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Role Reversals

I had an adventure with my sister today. We spent the day doing some normal sisterly things. We shopped. We had lunch in a restaurant. We laughed and made fun of ourselves while we tried on hats. It was good to spend time with her. It always is. It also contained an element that could have been awkward. My sister's father has dementia and on our list of places to go was a care facility for folks like her dad.

It's an odd situation to have a sister whose father is not your father and not your step-father either. It's sort of like having family once removed. My little sister was placed for adoption when she was born and we were reunited about 14 years ago. I am glad we get to be sisters now but I am sad that she has this situation to go through. There is no good outcome when someone you love has Alzheimer's or dementia. The best you can do is manage grief and limit hazards.

My sister inherited the "do the right thing" and the "analysis paralysis" gene. We both did. She has been trying to monitor her father's health and safety from several states away and is now having her dad come stay with her. She knows it may not be for long and she knows that it is going to be difficult. She has contacted every professional organization in the state that has information and resources regarding the care and management for folks who are in the throes of these diseases. She has done everything in her power to give her dad the best care while staying in his own home surrounded by his own things. She has sacrificed her own routines and comfort to take care of her daddy. She worries about the strain that will be placed on her marriage. She worries that her dad will become aggravated or aggressive, a normal behavior for men with dementia, and will have to call for help. She worries that her motives for caring for him are selfish and/or self-serving. She wonders if she is doing the right thing. All very normal things to be concerned about when you find yourself in a role reversal with your parents.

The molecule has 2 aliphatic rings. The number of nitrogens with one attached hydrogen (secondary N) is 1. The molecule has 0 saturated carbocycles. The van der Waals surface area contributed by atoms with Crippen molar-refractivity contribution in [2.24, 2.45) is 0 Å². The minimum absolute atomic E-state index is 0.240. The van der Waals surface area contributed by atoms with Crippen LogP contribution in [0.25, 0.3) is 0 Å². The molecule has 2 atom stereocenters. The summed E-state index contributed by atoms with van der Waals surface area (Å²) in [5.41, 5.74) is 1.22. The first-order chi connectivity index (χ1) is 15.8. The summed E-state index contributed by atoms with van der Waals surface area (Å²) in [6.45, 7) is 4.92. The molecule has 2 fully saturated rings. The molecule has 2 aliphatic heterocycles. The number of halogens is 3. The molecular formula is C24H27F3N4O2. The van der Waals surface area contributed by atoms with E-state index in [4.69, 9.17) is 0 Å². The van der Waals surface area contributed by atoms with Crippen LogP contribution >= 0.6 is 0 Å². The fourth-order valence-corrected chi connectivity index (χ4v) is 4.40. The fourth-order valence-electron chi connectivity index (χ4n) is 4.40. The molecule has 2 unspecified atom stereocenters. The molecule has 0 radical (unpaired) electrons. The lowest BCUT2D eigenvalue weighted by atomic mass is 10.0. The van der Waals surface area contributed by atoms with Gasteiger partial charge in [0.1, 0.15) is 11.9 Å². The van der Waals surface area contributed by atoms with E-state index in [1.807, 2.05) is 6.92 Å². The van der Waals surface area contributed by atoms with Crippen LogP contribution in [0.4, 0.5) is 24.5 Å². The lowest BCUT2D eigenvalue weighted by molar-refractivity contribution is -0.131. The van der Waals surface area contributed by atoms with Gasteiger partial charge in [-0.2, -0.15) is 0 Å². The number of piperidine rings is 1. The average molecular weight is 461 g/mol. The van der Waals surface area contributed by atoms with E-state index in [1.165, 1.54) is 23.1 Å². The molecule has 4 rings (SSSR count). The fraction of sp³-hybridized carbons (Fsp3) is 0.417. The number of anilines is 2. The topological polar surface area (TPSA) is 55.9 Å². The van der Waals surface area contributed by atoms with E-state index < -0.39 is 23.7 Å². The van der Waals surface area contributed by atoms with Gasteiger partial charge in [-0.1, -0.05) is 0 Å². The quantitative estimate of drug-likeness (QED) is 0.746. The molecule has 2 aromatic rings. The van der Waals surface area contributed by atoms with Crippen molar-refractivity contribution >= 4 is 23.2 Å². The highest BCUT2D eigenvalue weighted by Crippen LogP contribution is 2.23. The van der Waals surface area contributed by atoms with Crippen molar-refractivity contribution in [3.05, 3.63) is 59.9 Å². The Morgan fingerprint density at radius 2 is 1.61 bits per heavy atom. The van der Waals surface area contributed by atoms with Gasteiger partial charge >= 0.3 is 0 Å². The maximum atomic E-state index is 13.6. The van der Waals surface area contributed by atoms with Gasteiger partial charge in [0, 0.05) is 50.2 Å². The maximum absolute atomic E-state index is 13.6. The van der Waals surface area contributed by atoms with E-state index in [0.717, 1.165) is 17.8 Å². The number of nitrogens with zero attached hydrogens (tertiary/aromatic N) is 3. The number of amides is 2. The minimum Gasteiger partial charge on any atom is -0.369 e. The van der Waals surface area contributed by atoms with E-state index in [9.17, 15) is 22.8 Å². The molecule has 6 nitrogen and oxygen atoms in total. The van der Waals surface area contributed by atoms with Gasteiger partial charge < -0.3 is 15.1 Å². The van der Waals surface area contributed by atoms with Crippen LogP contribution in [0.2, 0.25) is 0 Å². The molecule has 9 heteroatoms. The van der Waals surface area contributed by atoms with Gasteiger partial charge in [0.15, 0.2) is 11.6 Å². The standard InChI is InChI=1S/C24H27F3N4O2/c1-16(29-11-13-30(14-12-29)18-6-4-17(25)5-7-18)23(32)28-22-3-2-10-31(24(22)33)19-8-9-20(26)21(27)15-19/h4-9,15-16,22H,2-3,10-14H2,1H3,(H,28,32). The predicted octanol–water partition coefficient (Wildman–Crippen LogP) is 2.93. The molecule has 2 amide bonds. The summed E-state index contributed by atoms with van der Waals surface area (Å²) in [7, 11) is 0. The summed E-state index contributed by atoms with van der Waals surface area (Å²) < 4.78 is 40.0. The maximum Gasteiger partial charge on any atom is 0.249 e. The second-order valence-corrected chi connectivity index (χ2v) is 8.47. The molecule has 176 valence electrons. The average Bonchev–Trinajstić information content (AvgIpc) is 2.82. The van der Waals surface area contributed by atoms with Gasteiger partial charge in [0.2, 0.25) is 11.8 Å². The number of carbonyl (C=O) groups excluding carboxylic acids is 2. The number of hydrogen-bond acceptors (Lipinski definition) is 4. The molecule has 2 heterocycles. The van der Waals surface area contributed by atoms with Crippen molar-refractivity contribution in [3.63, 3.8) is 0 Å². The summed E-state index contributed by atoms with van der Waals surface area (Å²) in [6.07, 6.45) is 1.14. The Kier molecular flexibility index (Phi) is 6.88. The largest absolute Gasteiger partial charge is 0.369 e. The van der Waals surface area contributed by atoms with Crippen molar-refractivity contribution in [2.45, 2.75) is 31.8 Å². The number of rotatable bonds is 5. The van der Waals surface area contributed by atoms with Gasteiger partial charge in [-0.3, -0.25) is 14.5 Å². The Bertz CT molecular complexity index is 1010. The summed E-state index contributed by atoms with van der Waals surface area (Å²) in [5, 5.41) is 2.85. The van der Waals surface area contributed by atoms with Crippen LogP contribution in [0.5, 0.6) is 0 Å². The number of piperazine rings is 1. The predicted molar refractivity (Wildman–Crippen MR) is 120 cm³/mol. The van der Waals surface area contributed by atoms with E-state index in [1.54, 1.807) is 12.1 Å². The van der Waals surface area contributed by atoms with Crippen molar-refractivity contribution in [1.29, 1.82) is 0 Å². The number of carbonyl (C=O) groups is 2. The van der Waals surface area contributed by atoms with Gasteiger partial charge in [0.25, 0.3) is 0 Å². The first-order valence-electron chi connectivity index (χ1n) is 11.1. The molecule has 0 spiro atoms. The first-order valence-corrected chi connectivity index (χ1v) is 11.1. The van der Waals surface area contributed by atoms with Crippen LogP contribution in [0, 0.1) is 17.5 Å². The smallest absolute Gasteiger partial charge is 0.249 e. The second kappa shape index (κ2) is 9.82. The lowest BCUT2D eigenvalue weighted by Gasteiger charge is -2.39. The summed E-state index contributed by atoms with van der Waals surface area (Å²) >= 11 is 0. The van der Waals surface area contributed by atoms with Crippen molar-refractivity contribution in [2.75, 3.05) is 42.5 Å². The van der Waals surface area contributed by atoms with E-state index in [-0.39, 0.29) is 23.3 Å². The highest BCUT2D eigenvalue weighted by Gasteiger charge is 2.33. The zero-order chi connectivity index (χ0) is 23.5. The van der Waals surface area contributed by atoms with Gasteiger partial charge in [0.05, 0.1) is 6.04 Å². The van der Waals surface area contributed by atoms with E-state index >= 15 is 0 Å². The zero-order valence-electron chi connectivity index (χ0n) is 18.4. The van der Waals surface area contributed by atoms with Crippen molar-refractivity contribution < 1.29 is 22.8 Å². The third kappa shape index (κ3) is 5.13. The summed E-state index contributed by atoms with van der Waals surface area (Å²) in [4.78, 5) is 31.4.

Sis has been a hospice volunteer for years. For a brief moment she was teary as we talked on the drive home and said she is in the place of having to live her convictions about people dying and that it was much easier to help others through the process than to be in an indeterminate hospice situation with her dad.

This is also the time that I need to have the faith to live out my convictions. My sister needs support. She will need my prayer, my listening ear, my love, my hugs, my laugh, my tears and my faith. She will need me to do the stand up thing and not be repelled by the smell of impending death and adult diapers that need to be changed. She needs me to find the time to engage her dad in conversation or to take her out to lunch when her dad is being provided for by other care-givers. She needs me to love her in practical ways. She needs me to be her sister.

I am so proud of her. I am so thankful that God reunited us. I pray that God will bring glory to Himself by using me as His instrument in her life. It's times like this I realize it is incumbent on me to pray and seek the Lord- not for my own good- but for the good of those in my life. These are times when my faith in Christ needs to find traction in difficult and impossible circumstances.

Lamentations 3:21-25, 31-32
21 This I recall to my mind, therefore I have hope. 22 The LORD'S lovingkindnesss indeed never cease, for His compassions never fail. 23 {They} are new every morning; great is Thy faithfulness. 24 "The LORD is my portion," says my soul, "Therefore I have hope in Him." 25 The LORD is good to those who wait for Him, to the person who seeks Him.
31 For the Lord will not reject forever, 32 For if He causes grief, then He will have compassion according to His abundant lovingkindness. (NAS)


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